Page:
Wednesday, May 04, 2005

Robert Lamm - Subtlety & Passion (2003)

For the uninitiated, or for those of you who just plain forgot who he is, Robert Lamm is the original keyboardist and one of the three lead singers of the ancient rock band with horns, Chicago. It was the great combination of the underrated guitar prowess of the late Terry Kath, James Pankow’s horn section, and Lamm’s songs that brought Chicago to the forefront of American rock music in 1969. While Lamm’s influence on the band’s music waned over the decades as it succumbed to Peter Cetera’s ballads and trendy 1980s synthesizers, he and the horn section have remained loyal members of the group to this day.

Lamm has always been the band’s best and most eclectic composer. He is responsible for such Chicago gems as “Beginnings,” “25 or 6 to 4,” “Saturday In The Park,” “Dialogue,” Questions 67 and 68,” “Does Anybody Really Know What Time It Is” and many more.

While the current version of Chicago still has a loyal fan base and they play to sellout audiences in many venues they have not recorded and released an album of original music in more than a decade. The reasons for this long drought generate wild speculation among the devoted but the reasons are truly unknown. Lamm has voiced his frustration with Chicago’s lack of newly recorded music but he has used the band’s creative hiatus to record his own “Chicago” album. While his past solo albums have tried to steer clear of his group’s signature sound Lamm has gone to great lengths to sound as much like Chicago as he possibly can on his recent release Subtlety & Passion.

There are horns on ten of the eleven tracks. If you appreciate the sound of mid 70s Chicago LPs like the jazz oriented Chicago VII this disc will come as a welcome surprise. All but one of Chicago’s present lineup play on S&P. Trumpeter Lee Loughnane is everywhere and turns in some of his best work ever. “Intensity” even includes a sample of an old Terry Kath guitar solo that was never used prior to now. Current Chicago drummer Tris Imboden and bassist Jason Scheff assist Lamm on every track.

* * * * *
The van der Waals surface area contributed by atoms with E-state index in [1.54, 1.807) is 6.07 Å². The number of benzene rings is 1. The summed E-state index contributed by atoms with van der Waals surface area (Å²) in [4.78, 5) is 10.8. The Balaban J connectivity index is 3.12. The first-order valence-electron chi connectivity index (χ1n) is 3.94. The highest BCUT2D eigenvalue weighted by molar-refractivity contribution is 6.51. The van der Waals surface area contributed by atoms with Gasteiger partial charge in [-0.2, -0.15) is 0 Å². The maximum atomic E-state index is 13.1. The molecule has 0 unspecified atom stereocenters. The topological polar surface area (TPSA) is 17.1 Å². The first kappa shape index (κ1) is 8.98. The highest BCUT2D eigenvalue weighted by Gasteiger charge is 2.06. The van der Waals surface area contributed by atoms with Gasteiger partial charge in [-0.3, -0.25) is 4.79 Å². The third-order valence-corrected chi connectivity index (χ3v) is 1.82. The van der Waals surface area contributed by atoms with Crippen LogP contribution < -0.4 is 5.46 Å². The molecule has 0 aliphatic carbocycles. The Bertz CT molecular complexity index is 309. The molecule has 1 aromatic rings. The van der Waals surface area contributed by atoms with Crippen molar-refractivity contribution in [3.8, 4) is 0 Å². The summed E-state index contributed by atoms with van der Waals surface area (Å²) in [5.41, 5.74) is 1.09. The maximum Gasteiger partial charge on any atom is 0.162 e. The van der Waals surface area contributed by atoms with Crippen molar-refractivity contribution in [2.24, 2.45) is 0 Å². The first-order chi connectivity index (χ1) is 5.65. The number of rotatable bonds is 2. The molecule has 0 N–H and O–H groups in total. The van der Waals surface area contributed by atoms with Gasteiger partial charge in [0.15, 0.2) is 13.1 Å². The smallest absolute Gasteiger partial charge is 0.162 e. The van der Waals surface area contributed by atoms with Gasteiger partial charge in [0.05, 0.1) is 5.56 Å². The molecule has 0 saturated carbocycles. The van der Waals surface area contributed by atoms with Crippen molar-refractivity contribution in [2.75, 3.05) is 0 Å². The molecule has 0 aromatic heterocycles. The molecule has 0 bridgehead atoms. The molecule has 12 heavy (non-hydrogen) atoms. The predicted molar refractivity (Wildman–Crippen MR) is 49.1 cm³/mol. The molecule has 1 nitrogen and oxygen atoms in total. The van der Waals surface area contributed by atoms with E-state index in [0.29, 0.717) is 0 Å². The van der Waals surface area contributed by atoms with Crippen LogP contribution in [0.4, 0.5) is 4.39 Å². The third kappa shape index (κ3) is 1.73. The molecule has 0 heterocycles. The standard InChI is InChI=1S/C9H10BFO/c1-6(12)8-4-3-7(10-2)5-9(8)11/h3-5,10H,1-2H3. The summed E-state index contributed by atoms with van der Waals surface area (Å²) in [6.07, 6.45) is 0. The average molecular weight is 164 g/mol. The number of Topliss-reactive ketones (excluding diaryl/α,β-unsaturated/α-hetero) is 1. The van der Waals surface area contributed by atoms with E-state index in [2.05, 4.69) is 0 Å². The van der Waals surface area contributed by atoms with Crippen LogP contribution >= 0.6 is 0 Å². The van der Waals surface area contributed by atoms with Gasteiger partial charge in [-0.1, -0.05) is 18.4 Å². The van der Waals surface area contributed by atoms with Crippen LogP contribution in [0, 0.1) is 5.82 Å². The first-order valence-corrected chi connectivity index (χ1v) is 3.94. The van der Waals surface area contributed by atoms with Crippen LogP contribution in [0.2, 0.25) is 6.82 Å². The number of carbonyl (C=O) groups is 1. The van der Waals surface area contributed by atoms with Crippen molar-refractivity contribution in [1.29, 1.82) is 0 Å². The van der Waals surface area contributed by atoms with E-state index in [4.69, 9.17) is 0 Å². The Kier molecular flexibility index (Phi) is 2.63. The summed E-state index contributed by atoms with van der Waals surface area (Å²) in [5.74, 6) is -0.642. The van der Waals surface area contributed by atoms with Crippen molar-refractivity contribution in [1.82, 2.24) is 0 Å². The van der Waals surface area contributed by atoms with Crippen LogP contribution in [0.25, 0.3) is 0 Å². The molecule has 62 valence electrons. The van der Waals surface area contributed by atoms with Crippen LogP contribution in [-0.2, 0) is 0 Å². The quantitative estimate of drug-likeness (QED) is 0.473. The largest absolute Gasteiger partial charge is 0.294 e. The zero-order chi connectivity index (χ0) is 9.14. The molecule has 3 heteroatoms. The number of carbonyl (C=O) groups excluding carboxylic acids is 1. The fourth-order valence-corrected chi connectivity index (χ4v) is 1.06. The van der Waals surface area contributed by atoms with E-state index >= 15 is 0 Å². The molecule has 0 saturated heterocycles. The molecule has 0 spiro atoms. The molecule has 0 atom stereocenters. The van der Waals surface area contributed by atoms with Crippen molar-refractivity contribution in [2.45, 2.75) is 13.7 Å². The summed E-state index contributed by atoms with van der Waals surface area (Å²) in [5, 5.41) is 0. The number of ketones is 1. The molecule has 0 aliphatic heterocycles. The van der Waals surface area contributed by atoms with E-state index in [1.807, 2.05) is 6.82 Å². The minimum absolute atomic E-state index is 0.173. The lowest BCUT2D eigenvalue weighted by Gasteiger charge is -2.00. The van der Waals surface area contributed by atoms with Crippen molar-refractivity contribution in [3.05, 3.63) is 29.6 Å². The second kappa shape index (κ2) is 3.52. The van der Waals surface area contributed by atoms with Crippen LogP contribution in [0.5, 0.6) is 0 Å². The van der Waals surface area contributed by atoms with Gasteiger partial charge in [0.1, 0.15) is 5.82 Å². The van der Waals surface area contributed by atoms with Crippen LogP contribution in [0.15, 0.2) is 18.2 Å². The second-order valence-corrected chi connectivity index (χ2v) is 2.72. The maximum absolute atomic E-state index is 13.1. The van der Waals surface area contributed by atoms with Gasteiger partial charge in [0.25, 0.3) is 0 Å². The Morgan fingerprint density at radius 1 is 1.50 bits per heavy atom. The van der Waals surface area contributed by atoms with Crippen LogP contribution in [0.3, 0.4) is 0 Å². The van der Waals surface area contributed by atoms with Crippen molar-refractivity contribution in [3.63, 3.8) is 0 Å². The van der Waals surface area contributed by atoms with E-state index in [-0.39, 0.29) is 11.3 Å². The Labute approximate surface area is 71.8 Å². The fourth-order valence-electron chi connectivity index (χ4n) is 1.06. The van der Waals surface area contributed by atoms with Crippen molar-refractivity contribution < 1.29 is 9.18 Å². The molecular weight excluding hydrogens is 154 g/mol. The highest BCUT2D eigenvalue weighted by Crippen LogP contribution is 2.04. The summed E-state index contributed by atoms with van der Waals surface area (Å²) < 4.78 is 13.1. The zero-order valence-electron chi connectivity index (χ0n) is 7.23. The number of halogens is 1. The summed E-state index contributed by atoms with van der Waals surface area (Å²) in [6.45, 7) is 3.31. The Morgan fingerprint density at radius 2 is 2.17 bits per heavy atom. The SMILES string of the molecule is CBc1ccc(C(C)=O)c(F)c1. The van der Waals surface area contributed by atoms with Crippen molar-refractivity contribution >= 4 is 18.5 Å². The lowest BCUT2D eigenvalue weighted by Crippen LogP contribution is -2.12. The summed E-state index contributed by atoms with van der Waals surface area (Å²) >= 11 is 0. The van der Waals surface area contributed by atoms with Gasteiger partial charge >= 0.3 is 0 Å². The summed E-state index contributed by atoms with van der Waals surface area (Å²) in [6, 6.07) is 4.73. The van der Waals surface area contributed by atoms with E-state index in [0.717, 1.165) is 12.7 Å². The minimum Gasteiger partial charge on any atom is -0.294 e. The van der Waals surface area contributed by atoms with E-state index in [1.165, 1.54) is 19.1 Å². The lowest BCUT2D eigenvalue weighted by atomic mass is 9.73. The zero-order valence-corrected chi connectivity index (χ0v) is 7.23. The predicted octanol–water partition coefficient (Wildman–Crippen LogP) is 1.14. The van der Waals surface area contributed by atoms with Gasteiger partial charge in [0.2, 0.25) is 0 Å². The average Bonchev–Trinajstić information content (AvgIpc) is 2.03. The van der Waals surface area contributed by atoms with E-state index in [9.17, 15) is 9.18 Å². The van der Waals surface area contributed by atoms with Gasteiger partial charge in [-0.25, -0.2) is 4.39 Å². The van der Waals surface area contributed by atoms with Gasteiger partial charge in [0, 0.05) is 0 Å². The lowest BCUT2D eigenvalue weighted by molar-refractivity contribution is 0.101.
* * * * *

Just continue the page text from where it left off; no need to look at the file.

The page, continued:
While Lamm has almost never been a true avant-garde or alternative composer he has always written very creative pop music with an eclectic edge that elevates his songs into a realm of their own. Most of S&P is in the smooth jazz or light R&B vein but there are a few exceptions. “Intensity” is an appropriately named tune. Lamm’s commentaries on American life are still intact after all these years as “Gimme Gimme” so accurately proves. The song is about the entertainment business and the self-congratulatory awards they bestow upon themselves through an endless stream of prime time television programs shown every year. It may be Lamm’s way of thumbing his nose at the perennial snub given Chicago by Cleveland’s Rock & Roll Hall Of Shame. “It’s Always Something” co-written with drummer Imboden is the only hornless tune but even that succeeds in a way most hornless Chicago songs never have because of the edge Lamm brings to the table. Imboden’s harmonica adds a nice touch. “For you, Kate” is about Lamm's love for his daughter and it succeeds without being sappy. "Another Sunday" could be "Wake Up Sunshine" Part Two. There is much, much more.

Thank you Mr. Lamm for one of the best CDs of 2003.


  1. Great review Charlie! I agree with all of it. This is by far the best album Robert has put out so far. Each one of his albums gets better and better. I can't imagine him topping S&P, but I know he will.


  2. check out Robert Lamm at